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Active surveillance of pathogens from ticks collected in New York State suburban parks and schoolyards

First published: 22 July 2020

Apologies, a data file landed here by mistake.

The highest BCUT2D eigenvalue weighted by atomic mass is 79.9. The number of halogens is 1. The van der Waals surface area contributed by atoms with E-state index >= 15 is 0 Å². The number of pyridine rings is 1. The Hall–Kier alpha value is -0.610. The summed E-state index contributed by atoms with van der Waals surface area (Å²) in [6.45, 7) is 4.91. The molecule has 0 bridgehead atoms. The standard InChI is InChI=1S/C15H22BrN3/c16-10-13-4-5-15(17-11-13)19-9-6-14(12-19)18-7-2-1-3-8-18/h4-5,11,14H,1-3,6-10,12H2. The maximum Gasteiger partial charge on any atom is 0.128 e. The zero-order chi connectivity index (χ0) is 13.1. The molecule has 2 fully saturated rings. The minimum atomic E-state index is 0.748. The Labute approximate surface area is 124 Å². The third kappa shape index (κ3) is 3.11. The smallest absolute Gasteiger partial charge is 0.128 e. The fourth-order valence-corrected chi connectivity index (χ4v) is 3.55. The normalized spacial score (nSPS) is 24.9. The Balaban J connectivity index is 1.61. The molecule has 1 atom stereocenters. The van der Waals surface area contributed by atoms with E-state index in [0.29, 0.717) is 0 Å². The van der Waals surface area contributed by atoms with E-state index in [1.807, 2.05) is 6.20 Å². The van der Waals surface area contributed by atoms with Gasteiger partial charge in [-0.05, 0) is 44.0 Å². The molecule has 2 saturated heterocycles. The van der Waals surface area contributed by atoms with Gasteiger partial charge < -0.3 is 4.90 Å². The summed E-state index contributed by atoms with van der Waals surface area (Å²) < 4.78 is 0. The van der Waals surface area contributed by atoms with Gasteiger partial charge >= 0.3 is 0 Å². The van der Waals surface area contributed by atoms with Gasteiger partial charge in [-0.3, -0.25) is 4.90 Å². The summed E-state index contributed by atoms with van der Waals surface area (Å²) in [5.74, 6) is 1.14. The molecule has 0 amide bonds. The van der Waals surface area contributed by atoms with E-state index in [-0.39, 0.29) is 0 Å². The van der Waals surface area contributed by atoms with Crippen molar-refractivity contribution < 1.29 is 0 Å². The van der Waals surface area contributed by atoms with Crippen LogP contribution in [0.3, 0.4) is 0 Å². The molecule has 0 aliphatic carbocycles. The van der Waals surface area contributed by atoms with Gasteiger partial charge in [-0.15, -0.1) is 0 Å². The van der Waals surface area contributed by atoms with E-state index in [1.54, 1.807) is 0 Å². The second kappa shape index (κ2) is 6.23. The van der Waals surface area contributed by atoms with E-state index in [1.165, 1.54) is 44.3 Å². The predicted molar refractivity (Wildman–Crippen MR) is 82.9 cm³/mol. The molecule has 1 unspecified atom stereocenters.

Schoolyards and suburban parks are two environments where active tick surveillance may inform local management approaches. Even in a state such as New York with a robust active tick surveillance programme operated by the state Department of Health, these settings are not routinely covered. The goal of this study was to highlight the importance of active surveillance for tick‐borne pathogens by describing their prevalence in ticks collected from schoolyards and suburban parks and to guide the use of integrated pest management in these settings. Tick dragging was performed in three regions of New York State: Long Island, the Lower Hudson Valley and the Capital Region. A total of 19 schoolyards and 32 parks were sampled. The location, habitat and weather at the time of tick collection were recorded. Ticks were speciated and tested for the presence of 17 pathogens with a novel application of nanoscale real‐time PCR. The causative agents of Lyme disease, anaplasmosis, babesiosis and Powassan virus disease were all detected from Ixodes scapularis in various sites throughout the capital region and south‐eastern counties of New York state. The most common agent detected was Borrelia burgdorferi , and coinfection rates were as high as 36%. This surveillance study also captured the first of the invasive Asian longhorned tick species, Haemaphysalis longicornis , in New York state (collected 2 June 2017). Results from this study highlight the importance of collaborative efforts and data sharing for improvement of surveillance for tick‐borne disease agents.

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